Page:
• Tribbletrouble44152k7 Trek

    New questions should be put on new threads, so they can be easily accessed via a search, by people with the same issue. Put it in the design dilemma section, not Other.

  • sandra meadows

    I just got bids for my shower. Both companies told me to have the threshold changed to a 3/16 inward pitch so I wouldn’t have water on the floor. After reading everyone’s comments I’m a little worried about choosing a euro shower door. Would an all glass sliding door be a better choice for my small shower?

  • PRO
    Northern glass and doors

    I like a 1/8 Gap against the wall and between the door and panel. The problem I'm having is that I have a customer that would like round hinges and clamps. The classic round hinges from crl require a 1/4 inch Gap between the wall and the round clamps require a four or five mm Gap against the wall. Both of these are much too large for me. Does anyone have experience with these hinges and possibly a template I could use to make the glass fit closer to the wall.

    In response to the earlier debate I think a 16th between the door and panel is too tight as there may be a little bit of hinge wear making that tighten up over time. As for the panel against the tile I've done it where there is only enough room for a piece of paper and I'm not worried about it any movement at all. I shoot for 1/8 inch Gap and if necessary I stretch that out a bit or squish it in a little. The crl recommended gaps are ridiculous and most templates dont say how much room is needed between the wall making it very difficult to size a shower with an unfamiliar hinge.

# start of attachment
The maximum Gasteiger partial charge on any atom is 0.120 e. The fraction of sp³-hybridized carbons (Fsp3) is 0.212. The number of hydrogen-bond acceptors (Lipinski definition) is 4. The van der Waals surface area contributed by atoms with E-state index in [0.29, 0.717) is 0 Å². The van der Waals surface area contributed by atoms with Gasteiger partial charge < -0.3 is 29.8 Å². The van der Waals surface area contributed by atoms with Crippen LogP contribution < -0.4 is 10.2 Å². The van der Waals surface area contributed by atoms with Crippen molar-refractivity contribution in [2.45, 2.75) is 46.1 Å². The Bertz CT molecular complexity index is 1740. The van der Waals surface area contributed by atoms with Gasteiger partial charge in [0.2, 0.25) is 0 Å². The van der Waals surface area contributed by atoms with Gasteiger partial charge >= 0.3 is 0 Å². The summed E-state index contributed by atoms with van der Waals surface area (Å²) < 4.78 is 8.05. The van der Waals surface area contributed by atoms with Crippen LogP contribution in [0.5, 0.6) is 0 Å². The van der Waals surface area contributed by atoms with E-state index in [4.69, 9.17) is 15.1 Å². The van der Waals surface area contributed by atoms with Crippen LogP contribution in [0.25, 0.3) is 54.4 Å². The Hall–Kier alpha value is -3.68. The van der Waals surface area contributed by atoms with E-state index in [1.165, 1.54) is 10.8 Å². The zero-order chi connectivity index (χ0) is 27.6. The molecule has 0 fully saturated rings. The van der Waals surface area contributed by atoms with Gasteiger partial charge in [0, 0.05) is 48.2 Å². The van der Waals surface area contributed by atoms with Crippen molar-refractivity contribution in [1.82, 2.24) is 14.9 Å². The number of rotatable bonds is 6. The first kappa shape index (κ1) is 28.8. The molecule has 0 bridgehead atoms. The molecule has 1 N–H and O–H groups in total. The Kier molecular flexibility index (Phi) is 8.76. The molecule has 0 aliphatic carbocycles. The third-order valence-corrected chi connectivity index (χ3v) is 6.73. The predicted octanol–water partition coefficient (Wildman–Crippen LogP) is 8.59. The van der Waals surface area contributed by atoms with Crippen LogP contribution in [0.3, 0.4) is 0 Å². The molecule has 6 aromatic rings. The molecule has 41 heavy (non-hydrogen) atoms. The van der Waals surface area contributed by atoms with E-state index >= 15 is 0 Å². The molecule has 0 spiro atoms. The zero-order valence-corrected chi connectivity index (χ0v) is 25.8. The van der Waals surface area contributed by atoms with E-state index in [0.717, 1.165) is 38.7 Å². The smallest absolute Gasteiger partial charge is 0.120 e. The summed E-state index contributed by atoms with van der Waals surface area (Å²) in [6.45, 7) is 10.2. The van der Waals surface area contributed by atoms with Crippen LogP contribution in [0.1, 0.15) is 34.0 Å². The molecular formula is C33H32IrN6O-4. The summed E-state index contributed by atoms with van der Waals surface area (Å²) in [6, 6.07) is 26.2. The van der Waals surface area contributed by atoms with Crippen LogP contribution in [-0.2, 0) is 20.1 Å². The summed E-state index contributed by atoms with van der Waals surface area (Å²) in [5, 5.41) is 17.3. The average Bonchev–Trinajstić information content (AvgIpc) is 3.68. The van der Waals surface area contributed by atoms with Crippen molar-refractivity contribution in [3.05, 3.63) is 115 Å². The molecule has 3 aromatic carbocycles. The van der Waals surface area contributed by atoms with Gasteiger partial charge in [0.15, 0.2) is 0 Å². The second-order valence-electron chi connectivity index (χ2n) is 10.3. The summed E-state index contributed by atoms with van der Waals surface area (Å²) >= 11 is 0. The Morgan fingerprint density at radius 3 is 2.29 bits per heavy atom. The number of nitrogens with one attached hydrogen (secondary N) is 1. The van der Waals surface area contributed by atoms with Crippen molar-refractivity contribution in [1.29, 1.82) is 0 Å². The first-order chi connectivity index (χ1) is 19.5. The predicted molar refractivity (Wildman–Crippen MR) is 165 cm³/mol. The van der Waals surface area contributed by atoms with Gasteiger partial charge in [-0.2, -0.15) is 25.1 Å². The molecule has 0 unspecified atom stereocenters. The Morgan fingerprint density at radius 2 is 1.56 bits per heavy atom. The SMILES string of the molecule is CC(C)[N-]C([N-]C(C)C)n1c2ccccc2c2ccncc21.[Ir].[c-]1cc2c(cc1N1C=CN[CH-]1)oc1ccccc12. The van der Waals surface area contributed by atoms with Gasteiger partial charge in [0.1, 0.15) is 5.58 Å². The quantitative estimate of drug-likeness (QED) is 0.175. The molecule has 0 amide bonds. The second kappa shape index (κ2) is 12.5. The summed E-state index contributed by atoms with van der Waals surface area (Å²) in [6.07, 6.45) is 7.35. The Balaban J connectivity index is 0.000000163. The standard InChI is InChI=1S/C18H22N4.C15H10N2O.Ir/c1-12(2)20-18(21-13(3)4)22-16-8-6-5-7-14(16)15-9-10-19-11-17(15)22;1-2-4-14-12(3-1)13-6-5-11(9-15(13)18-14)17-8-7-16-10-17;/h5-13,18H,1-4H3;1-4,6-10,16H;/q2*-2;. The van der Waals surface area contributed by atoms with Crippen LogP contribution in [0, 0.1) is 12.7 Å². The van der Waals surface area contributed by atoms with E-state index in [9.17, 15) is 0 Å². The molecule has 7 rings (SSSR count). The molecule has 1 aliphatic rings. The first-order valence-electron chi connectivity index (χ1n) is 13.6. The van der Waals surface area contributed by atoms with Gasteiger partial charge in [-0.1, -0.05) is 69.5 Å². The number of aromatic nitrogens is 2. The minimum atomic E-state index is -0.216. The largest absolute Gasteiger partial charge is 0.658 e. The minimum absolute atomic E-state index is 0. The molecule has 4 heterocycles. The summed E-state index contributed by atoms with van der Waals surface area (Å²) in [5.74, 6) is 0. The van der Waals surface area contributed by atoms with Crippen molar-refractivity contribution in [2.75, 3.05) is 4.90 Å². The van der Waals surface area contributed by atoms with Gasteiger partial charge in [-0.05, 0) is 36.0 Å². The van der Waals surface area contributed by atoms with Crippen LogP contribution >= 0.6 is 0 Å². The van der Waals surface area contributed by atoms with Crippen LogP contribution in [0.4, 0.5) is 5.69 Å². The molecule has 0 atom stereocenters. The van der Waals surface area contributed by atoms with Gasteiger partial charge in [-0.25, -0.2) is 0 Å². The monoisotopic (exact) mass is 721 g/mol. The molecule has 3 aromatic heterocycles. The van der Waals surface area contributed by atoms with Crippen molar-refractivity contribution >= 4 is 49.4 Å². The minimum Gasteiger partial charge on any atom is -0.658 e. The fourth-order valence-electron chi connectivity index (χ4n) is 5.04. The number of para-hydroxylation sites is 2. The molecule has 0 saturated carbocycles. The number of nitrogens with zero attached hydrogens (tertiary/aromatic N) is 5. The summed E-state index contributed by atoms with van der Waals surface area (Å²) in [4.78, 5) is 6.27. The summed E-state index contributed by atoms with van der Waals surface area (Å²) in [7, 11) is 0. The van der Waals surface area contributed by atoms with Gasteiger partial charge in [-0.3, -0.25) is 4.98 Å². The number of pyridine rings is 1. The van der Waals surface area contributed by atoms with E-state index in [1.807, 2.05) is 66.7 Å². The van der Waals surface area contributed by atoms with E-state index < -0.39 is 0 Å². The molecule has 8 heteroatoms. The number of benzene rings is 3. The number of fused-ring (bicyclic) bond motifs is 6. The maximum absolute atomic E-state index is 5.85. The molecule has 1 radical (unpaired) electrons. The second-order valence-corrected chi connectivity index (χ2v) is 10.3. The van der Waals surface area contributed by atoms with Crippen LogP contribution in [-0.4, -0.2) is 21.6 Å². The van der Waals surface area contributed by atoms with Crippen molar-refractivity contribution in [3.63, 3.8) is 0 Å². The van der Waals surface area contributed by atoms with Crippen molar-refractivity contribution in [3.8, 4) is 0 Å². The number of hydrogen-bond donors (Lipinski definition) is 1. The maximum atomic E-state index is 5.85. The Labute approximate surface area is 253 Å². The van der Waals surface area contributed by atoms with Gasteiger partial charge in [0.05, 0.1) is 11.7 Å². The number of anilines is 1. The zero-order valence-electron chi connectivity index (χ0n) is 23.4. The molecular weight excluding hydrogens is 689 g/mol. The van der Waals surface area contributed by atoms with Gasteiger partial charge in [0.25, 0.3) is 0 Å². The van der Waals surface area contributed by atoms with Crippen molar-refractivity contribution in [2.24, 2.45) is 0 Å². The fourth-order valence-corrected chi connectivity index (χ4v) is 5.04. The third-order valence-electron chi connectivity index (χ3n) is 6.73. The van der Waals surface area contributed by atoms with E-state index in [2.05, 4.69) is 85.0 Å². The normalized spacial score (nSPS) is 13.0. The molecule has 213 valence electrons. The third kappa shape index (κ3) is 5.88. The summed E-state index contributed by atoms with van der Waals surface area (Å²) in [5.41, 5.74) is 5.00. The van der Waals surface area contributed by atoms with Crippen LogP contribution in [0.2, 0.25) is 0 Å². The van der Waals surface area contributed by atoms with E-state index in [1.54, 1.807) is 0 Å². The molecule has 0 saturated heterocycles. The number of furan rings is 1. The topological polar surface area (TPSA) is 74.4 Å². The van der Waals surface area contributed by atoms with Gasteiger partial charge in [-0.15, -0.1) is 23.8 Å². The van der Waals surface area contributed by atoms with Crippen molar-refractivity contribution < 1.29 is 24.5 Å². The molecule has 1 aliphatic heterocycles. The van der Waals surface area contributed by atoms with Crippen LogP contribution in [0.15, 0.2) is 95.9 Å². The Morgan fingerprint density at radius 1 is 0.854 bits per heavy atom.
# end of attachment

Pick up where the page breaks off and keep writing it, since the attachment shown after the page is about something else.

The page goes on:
• PRO
    Hillcrest Glass

    Our largest gap is 1/8". If the opening was measured correctly and the glass was ordered correctly with the proper deductions for the mechanical parts there is no reason for the gaps to be larger than 1/8".

  • PRO
    Kitchen Bath and Glass

    how to reduce the gap for the round hinges the CLA series All templates from CRL are designed to have the (hinge-edge) edge side of the door hit the back plate, you simply have to sand / grind off a small rectangle notch so the glass can go past the back plate. Another solution for non-round hinges is to use a short back plate. We also specify our own cut-out specifications to avoid undercut problems from the hinge cut-out.

  • Todd

    Please advise how tight tolerances one can expect in Northern California, depending on the Tempered Glass provider. i understand "industry standard" is 1/16" but apparently there is a wide range of produced product among the various vendors.

    also your thoughts would be appreciated on how to best spec the frameless shower door as we are being told different things by different installers. some say 1/8" gap between the Notched Glass Pane which travels over the vanity top and down the pony wall to the Shower Door, while others say they can make it work with a 1/16" gap. similar issue at bottom of door only most say 3/16"+ gap, while some say it could be done to a 1/16" and others say 7/16"